Mom turned from her task at the kitchen sink, eyed me from top to toe, then toe to top. At last, she directed her gaze into my eyes. She must have seen my tough-little-girl determination because she said, “All right”.

We went outside to the storage space under the big veranda, its treasures not-quite hidden by hundreds of crisscrossed slats of white lattice. Mom dragged out a bulky burgundy bicycle. As I was the youngest of four siblings, a new bike was an impossibility. This one had belonged to my seven-years-older sister. The best thing was, that in 1954, girls simply did not ride boys bikes—I couldn’t inherit one of my brothers’.

Worn white letters on dark metal proclaimed CCM—Canada Cycle and Motor Company. Fat steel cylinders formed the frame—the front tube was elegantly curved. Very lady-like. The handlebars extended straight out from the centre then, at the same height, turned toward the rider. A proper-sized person riding the bike could sit up straight and enjoy the scenery.

Mother scanned the bicycle. Scanned me. Looked back at the bike. Looked back at me then re-entered the house. Out she emerged with a large pillow and one of my brothers’ belts. I trusted my Mom’s wisdom and allowed her to secure the cushion to my backside by tightly clinching it with the leather strap. Satisfied, Mom returned to her work in the kitchen.

I leaned the bike against the trellis wall and tried to climb onto the seat. The bustle made it hopeless. It became clear that even if I could get onto the saddle, my short legs would never permit my feet to touch the pedals. Thank goodness there was no crossbar. Standing on the rubber footholds, I wedged myself against the hard line of the wide silver shaft just below the seat. The cushion helped here. It kept me forward enough that the saddle didn’t puncture my neck. In this fashion I managed to push myself off the wall and travel a few wobbly feet. Over and over I practised how to balance the bike and move at the same time. Days later, the few feet became more feet, then a lot of feet, then actual yards. For some time, I thought that another purpose of the bustle was to protect me when I fell. Several tumbles later, I realized that no one falls off a bike onto her bum. Knees, shoulders, hands, elbows, shins, scalps and faces could be scraped raw, but never one’s backside. Further, because I gripped the handlebars so fiercely when the bike began to totter beyond my control, the heavy machine, without fail, fell on top of me. The pillow was quite useless against that problem as well.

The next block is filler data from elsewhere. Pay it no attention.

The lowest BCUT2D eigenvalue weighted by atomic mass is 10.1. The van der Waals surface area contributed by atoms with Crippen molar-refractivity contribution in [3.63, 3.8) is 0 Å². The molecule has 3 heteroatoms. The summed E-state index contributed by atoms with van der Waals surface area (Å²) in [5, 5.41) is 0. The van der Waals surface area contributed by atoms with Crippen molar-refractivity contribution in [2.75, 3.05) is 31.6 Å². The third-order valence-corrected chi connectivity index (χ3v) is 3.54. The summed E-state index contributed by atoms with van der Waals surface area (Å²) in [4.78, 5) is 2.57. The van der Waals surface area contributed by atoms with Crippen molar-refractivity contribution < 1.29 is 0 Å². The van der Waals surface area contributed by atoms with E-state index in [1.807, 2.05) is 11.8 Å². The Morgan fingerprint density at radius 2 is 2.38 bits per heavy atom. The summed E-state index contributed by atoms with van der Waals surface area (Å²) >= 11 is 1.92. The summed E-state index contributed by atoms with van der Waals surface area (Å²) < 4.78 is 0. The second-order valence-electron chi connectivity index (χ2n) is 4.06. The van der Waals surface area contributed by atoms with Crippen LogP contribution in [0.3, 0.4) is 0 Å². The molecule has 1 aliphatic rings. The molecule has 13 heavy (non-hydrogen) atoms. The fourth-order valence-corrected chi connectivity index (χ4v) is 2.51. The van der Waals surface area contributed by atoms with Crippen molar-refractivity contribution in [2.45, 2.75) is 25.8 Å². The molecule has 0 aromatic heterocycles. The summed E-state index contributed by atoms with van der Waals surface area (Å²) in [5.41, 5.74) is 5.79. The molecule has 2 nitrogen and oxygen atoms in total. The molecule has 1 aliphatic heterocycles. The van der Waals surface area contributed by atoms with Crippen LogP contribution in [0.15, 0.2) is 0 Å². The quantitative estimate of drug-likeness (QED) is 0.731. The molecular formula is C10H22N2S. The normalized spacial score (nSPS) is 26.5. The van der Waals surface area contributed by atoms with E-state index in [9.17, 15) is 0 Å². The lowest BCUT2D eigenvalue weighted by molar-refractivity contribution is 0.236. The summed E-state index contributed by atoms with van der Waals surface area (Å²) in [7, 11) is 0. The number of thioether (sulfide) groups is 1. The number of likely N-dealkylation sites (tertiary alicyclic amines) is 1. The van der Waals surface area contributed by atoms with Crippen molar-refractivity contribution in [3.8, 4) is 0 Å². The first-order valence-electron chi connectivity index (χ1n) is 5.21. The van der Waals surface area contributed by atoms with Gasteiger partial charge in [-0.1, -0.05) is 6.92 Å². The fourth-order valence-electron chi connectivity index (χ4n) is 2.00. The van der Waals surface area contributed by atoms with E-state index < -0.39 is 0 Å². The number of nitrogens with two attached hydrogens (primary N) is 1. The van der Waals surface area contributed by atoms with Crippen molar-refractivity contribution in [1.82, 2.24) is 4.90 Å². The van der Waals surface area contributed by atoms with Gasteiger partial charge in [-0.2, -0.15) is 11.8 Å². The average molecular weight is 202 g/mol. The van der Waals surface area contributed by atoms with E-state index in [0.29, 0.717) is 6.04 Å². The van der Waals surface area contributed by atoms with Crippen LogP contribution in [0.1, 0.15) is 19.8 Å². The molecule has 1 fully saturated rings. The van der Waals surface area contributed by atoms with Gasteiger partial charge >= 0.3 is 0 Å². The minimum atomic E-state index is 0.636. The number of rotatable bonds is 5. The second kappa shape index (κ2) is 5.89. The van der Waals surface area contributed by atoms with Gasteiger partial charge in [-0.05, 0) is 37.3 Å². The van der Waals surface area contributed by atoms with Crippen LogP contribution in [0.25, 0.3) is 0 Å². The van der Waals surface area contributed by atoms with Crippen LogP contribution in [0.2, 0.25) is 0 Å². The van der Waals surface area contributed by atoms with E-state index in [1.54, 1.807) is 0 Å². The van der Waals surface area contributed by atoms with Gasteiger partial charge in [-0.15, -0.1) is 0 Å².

We lived in a neighbourhood of red brick bungalows. Giant maples shaded its narrow streets. When finally I was able to ride the bike a reasonable distance without mishap, Mom allowed me to leave the property. However, she warned me not to ride on the walkways. I might kill someone. No helmets in those days. And thankfully, little traffic. In the first hours of my new-found freedom, I weaved over most of my lane and into the opposite one as well. But, with resolute persistence, I did learn to control the bicycle.

A lecturer from my university days spoke of “The Concept of Competence”. In brief, he defined the term as “the satisfaction a child feels when [she] has successfully mastered a new skill”. I reveled in my bike-riding accomplishment. I was then so much bigger than my backyard or the short distances my little legs could carry me.


It is not possible that I outgrew the burgundy bike. I never got taller than five feet and five-eights of an inch. After I had ignored the bicycle for a few years, it disappeared. I imagine Mother did one of her regular, “donate stuff to charity” acts and the bike was part of the donation.

In my twenties I purchased a youth-sized Canadian Tire specimen. It was a boy’s bike and the crossbar sometimes caused me difficulties. Even so, I rode it for three decades. When my daughter moved to the big city she asked if she could have it. Apparently, old bikes were retro-smart. Besides, there was little likelihood of it being stolen. Although I had owned it longer, I never loved it as I had that first learn-to-ride bicycle. I let it go.

At the time I lived in a small hilly Ontario town on Georgian Bay. The steep slopes careened toward the shoreline where a smooth and level path circled the bay—an open invitation to cyclists. I missed having a bike. I paid a visit to a local cycle shop. A used bicycle had just been received. A Trek Navigator 2.0. Tubular steel, a gently curved front tube, burgundy in colour. I knew it had to be mine.

When we moved to Prince Edward Island five years ago, the second burgundy bike accompanied me. I ride it on the south shore road to collect eggs from a neighbour or deliver baked goods to the old school house. I avoid the hills. Even the gentle gradient that slopes upwards from the school corner to our house challenges my seventy-one year-old body. Once, riding home into a headwind, I considered dismounting and pushing the bike. Then, I remembered the six-year old me. I stood up on the pedals, leaned into the handlebars, pushed hard against the foot levers and rode on. Only when I reached the bottom of our driveway did I stop. Breathless and with pounding heart, I dismounted. Then, I stood still. I waited until breath and heart slowed. And in that pause, a smile began as a tickle in my belly, skipped to my heart, then burst into sunbeams over my face. I did it. I never gave up.

Prairie Wakerobin